Key incidents outlined in this LPHR’s Child Rights Bulletin covering 1 January – 28 February 2021:
A 17-year-old Palestinian boy, Attallah Mohammad Harb Rayan, was shot and killed by an Israeli soldier in what Israeli sources allege was an attempted stabbing.
An Israeli interrogator allegedly violently sexually assaulted a 15-year-old boy in Israeli custody during interrogation at a Jerusalem detention facility.
A 17-year-old Palestinian boy with a rare autoimmune disease remains in military detention without charge.
Israeli forces targeted the community of Khirbet Humsah al-Foqa five times during the reporting period for demolitions and confiscation, repeatedly displacing dozens of children.
The key incidents and statistics outlined in this bulletin span a range of violation categories: ‘Fatalities’, ‘Injuries’, ‘Settler Violence’, ‘Arrests and Detention’, ‘Interference against Education’, ‘Displacement and Demolitions’. They are collated from the UN Office for the Coordination of Humanitarian Affairs (UN OCHA) and local human rights organisations: Defence for Children International-Palestine (DCIP), Yesh Din, Military Court Watch, B’Tselem and Addameer.
This bulletin outlines the specific rights of the United Nations Convention on the Rights of the Child (UNCRC) that apply to the key incidents affecting Palestinian children in the occupied Palestinian territory (oPt). As the occupying power, Israel has legal responsibilities under international conventions, including the UNCRC, for the safety, welfare and human rights protection of civilians living in the oPt. This bulletin concludes with a Further Reading section.
LPHR gives special thanks to Elena Christaki-Hedrick, Jagna Olejniczak and Georgia Guirguis for their excellent work preparing this bulletin.
Data collected by UN OCHA records that one Palestinian child was killed by Israeli forces during the reporting period of 1 January – 28 February 2021.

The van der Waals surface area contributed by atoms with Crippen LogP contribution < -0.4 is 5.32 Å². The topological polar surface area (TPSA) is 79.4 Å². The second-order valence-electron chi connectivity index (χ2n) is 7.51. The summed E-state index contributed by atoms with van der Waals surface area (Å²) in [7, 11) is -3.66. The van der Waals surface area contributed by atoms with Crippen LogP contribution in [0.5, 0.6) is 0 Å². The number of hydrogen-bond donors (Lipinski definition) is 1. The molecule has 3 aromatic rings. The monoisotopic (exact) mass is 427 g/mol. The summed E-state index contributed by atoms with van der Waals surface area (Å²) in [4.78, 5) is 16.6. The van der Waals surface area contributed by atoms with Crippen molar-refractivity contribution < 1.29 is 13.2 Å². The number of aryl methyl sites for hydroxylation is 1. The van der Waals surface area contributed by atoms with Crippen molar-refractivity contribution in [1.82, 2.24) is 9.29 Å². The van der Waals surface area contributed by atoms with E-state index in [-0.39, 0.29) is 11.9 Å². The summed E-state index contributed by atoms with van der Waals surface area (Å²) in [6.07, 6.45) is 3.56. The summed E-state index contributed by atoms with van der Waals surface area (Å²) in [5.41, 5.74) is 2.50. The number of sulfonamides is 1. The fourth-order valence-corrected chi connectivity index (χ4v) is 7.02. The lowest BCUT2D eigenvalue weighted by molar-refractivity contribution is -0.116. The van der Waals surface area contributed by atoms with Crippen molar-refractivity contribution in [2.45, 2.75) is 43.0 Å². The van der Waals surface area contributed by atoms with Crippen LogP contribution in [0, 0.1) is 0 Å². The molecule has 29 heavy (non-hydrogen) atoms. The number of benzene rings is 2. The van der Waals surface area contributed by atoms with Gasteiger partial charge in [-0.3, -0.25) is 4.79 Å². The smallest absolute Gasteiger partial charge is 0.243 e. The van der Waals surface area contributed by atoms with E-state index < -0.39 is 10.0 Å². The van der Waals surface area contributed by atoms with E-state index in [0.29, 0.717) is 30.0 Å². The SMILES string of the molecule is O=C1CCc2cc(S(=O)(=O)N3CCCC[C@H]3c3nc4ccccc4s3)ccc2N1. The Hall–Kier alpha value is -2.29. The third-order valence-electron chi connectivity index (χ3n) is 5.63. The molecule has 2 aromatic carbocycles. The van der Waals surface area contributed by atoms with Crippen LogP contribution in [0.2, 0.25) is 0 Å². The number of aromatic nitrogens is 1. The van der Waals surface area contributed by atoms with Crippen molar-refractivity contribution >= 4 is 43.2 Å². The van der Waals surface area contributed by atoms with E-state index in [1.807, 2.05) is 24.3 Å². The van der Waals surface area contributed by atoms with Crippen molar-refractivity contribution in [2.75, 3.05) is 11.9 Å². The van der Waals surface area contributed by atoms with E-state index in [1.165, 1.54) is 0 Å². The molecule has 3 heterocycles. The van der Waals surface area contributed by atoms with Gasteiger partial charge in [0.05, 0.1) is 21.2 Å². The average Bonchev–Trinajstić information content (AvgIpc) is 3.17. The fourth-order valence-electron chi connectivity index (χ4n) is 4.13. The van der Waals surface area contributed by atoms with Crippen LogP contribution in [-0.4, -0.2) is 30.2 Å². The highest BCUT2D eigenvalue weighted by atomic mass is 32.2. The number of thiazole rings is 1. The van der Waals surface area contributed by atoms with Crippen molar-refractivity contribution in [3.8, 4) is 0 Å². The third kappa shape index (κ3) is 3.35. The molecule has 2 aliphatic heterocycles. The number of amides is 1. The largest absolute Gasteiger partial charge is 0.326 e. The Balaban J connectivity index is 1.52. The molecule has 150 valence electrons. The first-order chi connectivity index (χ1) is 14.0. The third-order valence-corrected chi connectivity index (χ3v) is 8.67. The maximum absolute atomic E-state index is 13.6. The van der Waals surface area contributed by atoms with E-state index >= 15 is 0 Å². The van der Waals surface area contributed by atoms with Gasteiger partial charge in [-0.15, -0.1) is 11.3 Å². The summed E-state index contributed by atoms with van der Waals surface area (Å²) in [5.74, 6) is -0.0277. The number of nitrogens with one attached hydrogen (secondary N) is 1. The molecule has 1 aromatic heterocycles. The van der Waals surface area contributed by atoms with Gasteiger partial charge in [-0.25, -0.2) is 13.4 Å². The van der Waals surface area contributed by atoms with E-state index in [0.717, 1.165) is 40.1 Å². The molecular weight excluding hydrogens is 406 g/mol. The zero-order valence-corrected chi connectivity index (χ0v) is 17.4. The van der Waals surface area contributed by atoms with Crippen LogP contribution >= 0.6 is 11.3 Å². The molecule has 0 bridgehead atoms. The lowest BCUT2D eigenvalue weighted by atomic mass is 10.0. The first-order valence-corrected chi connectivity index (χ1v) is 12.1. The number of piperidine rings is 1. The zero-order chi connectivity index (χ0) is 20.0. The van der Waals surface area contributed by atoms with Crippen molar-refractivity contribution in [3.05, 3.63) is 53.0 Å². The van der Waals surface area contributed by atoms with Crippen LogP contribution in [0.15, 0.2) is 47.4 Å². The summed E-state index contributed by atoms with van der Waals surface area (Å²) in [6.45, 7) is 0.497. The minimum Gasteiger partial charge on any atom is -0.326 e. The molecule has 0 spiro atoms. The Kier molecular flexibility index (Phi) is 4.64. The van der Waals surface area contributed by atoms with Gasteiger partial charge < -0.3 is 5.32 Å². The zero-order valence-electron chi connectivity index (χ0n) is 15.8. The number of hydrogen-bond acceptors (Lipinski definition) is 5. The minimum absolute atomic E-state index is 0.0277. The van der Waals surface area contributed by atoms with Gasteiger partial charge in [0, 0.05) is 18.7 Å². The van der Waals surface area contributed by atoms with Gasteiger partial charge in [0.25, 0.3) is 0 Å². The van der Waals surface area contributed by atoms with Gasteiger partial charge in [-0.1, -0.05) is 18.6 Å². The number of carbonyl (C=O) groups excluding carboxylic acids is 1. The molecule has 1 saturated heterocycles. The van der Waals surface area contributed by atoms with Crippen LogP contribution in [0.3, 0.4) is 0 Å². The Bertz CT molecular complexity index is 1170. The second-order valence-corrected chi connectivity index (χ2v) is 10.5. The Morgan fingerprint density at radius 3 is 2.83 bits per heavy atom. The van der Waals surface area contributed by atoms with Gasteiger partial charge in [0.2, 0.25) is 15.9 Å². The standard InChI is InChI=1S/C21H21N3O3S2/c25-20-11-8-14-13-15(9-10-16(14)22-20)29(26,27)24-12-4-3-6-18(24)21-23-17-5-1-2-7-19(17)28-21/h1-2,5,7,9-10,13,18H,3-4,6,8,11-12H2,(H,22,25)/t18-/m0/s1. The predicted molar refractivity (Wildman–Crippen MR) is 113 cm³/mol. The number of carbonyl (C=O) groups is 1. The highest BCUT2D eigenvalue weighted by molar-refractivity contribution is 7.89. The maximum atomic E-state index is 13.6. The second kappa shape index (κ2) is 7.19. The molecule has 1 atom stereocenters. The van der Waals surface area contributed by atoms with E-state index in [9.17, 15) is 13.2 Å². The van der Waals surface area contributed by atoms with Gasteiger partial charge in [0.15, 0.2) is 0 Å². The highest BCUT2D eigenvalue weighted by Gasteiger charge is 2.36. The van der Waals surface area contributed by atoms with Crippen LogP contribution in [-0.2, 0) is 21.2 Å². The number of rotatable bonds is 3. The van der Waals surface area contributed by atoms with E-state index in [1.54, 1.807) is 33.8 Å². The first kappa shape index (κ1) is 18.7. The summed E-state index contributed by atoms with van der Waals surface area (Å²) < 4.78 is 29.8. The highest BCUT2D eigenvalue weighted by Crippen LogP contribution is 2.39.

UN OCHA reports that on 26 January, a 17–year-old Palestinian boy was shot and killed after he, according to Israeli sources, tried to stab an Israeli soldier near the Israeli settlement of Ariel (in Salfit, in the central West Bank). Palestinian media maintains it was not a stabbing attempt, while Israeli media outlets indicate that the soldier had to be treated for light injuries. DCIP reports that the boy was Attallah Mohammad Harb Rayan.
Article 6(1) of the UNCRC provides that every child has the inherent right to life. Under international law, lethal application of force can only be used as a last resort when there is a direct and imminent threat to life or serious injury. Violations of this legal requirement resulting in an unlawful extrajudicial killing should entail individual criminal responsibility. The circumstances of the above-mentioned shooting of the child are unclear and require investigation. Indeed, part of providing meaningful protection under the UNCRC involves review of and accountability for child deaths. To fulfil its obligations under international law, it is necessary that the Government of Israel thoroughly and transparently investigate the circumstances of the above-mentioned child fatality and ensure legal accountability and justice is delivered where there is criminal wrongdoing. However, there is strong evidence indicating that Israel is failing to provide accountability for child deaths, with data collected by B’Tselem and Israeli human rights organisation Yesh Din suggesting that soldiers who harm or kill Palestinians or damage their property are very rarely indicted.